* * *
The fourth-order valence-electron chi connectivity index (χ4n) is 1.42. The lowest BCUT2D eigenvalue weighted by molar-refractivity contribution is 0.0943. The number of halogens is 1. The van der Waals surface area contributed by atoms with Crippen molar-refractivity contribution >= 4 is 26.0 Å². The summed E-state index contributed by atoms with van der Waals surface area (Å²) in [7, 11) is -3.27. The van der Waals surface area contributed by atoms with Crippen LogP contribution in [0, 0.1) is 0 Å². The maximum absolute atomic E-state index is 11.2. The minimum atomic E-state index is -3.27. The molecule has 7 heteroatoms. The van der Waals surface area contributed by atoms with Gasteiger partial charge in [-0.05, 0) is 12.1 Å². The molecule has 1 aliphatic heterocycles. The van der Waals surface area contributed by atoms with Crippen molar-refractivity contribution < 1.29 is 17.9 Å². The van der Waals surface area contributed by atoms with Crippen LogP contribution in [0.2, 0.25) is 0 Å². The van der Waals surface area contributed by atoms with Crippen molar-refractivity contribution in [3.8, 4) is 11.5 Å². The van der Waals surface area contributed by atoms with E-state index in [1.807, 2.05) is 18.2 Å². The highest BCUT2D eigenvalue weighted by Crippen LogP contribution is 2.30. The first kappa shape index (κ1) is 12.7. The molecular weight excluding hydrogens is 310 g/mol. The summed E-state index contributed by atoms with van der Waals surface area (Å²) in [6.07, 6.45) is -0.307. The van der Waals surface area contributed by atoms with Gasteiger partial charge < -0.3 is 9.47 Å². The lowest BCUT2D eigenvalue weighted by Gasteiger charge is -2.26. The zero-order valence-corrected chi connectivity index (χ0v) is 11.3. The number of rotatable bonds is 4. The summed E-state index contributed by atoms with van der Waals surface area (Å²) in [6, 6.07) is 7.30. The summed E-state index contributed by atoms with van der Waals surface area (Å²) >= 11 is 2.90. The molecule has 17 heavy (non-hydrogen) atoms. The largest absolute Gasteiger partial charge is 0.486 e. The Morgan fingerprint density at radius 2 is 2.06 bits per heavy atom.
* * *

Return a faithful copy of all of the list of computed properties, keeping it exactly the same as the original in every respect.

The fourth-order valence-electron chi connectivity index (χ4n) is 1.42. The lowest BCUT2D eigenvalue weighted by molar-refractivity contribution is 0.0943. The number of halogens is 1. The van der Waals surface area contributed by atoms with Crippen molar-refractivity contribution >= 4 is 26.0 Å². The summed E-state index contributed by atoms with van der Waals surface area (Å²) in [7, 11) is -3.27. The van der Waals surface area contributed by atoms with Crippen LogP contribution in [0, 0.1) is 0 Å². The maximum absolute atomic E-state index is 11.2. The minimum atomic E-state index is -3.27. The molecule has 7 heteroatoms. The van der Waals surface area contributed by atoms with Gasteiger partial charge in [-0.05, 0) is 12.1 Å². The molecule has 1 aliphatic heterocycles. The van der Waals surface area contributed by atoms with Crippen molar-refractivity contribution < 1.29 is 17.9 Å². The van der Waals surface area contributed by atoms with Crippen LogP contribution in [0.2, 0.25) is 0 Å². The van der Waals surface area contributed by atoms with Crippen molar-refractivity contribution in [3.8, 4) is 11.5 Å². The van der Waals surface area contributed by atoms with E-state index in [1.807, 2.05) is 18.2 Å². The highest BCUT2D eigenvalue weighted by Crippen LogP contribution is 2.30. The first kappa shape index (κ1) is 12.7. The molecular weight excluding hydrogens is 310 g/mol. The summed E-state index contributed by atoms with van der Waals surface area (Å²) in [6.07, 6.45) is -0.307. The van der Waals surface area contributed by atoms with Gasteiger partial charge < -0.3 is 9.47 Å². The lowest BCUT2D eigenvalue weighted by Gasteiger charge is -2.26. The zero-order valence-corrected chi connectivity index (χ0v) is 11.3. The number of rotatable bonds is 4. The summed E-state index contributed by atoms with van der Waals surface area (Å²) in [6, 6.07) is 7.30. The summed E-state index contributed by atoms with van der Waals surface area (Å²) >= 11 is 2.90. The molecule has 17 heavy (non-hydrogen) atoms. The largest absolute Gasteiger partial charge is 0.486 e. The Morgan fingerprint density at radius 2 is 2.06 bits per heavy atom.